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tion founded as ours was would be quite likely to prove its poorest; but some of the men here called to the early work were broad in culture and progressive in spirit.

Versatility and hard work - these were the watchwords of the small faculty. Benton constantly pressed the regents for additional staff, but confronted by a hostile public and nearly bankrupt state treasury, they proceedly slowly. They ignored his requests for funds to open the College of Civil and Mechanical Engineering, and rejected a similar plea for funds to institute courses in military science, required to meet the stipulations of the Morrill Act. But Benton persisted. In 1874 he said that the University required the services of another man in the natural sciences, a professor of civil engineering, a professor of elocution and vocal training, and a professor of history, adding: "For some years, however, it would be practicable to unit voal culture to the chair of history, and thus economize the resources of the University." As he told the regents: "The constant addition of learned men to the Faculties, the increase of the Cabinet, Museum, Library and apparatus, should be the settled policy of the University. In this way only can the University become a center of literary influence, and the Faculty, instead of being mere drill masters, will become investigators and discoverers in science, and the atmosphere of the University will be stimulating and vital."
"The way to popularize a University is to make a university of it," said one observer; and the University needed additional faculty so that both teaching and research-the dual duties of a true university-might be facilitated. The crux of the problem lay in the concept of research. The idea of teachers spending a portion of their time in original, scholarly research was not as yet widely accepted, and some professors, trained in the traditional methods of university and college instruction, resisted the trend. Nevertheless, the first faculty of the University of Nebraska contained men, precursors of modern university faculty, who attempted to combine instruction with investigation.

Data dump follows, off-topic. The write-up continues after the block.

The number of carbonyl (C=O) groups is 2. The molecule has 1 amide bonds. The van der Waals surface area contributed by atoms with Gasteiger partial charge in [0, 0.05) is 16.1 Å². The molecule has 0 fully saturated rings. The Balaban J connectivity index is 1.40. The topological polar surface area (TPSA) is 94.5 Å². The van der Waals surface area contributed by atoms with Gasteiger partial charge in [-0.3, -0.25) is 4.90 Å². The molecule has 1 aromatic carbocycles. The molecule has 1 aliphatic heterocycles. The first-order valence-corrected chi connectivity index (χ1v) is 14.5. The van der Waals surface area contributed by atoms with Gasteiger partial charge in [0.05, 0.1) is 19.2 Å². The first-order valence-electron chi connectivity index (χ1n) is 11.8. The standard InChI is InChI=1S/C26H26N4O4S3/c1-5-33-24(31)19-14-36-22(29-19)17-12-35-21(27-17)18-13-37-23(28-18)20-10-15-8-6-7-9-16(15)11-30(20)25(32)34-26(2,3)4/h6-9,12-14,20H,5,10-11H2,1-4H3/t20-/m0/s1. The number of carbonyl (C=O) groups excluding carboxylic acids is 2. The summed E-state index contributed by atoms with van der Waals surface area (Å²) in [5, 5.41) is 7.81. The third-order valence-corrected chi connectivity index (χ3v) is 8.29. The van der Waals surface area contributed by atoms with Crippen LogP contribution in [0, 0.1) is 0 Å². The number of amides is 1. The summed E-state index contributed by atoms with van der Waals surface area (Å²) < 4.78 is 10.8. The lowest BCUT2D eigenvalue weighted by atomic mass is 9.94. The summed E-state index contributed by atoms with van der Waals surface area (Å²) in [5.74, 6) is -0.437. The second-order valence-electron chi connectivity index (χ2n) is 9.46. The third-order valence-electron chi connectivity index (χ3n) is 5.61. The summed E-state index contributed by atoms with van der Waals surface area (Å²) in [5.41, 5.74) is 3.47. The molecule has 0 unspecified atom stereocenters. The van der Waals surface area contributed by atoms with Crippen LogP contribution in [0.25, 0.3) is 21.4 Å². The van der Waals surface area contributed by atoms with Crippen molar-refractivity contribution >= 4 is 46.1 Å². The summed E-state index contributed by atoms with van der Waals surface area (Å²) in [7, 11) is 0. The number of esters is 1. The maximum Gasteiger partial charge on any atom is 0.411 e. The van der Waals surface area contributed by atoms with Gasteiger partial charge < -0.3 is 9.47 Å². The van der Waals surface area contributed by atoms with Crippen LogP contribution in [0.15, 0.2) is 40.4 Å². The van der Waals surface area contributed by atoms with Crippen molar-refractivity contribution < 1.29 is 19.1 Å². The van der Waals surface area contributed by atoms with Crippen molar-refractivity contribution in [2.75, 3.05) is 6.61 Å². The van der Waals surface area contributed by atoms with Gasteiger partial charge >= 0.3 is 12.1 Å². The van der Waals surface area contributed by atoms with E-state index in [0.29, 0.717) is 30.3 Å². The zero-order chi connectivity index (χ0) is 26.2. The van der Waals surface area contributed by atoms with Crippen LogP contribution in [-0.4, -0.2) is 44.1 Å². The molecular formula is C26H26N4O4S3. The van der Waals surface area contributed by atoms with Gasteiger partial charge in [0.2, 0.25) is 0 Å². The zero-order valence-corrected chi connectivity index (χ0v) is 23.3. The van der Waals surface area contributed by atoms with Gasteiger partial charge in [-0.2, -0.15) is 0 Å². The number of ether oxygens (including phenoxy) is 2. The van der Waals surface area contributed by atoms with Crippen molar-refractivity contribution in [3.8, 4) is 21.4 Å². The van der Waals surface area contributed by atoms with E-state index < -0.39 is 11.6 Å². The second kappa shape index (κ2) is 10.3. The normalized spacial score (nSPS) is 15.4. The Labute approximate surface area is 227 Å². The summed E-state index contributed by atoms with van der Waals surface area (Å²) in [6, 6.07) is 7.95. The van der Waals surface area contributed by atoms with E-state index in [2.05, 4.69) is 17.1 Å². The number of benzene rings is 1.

One of them was Samuel Aughey, professor of natural sciences. Aughey worked diligently to bring to the people of Nebraka an understanding of the physical nature of their state-its geology, its flora and fauna. Scores of inquiries came to him conserning the natural history of Nebraska, and he felt it his duty to provide the information. His replies, phrased in the most optimistic manner and based upon a mininal amount of scientific investigation, made him the darling ogf the Nebraska boomers. In 1873, for example, the legislature invited Aughey to deliver a lecture upon the geology of Nebraska. His speech must have come as a tonic to discouraged legislators, for he painted a bright picture of Nebraska's future. The problems of timber and water would soon be solved. The shortage of timber he expected to be overcome by the discovery of coal beds in the state, sine he was certain that the Iowa coal fields extended west, growing richer as they moved toward the Rockies. As for lack of moisture, he looked to the extension westward of the line of rainfall, made possible by the operation of the beneficent law that "rainfall follows the plow." Aughey's observations led him to conclude that man, through the operation of "known geologic laws," could change is environment. He was one of the most outspoken advocates of the theory that man, by plowing the ground, increased the possibilities of rainfall. Finally, he said that judging from soil surveys, Nebraska possessed the richest soil in the world, surpassing that of the Rhine and Nile valleys, because, unlike them, Nebraska's soil would never require artificial fertilization. The process of "natural regeneration" of soil fertility Aughey claimed to be a most unusual one; since the phenomenon was characteristic of Nebraska's soil, farmers would be assured abundant crops. While the professor talked, a stenographer


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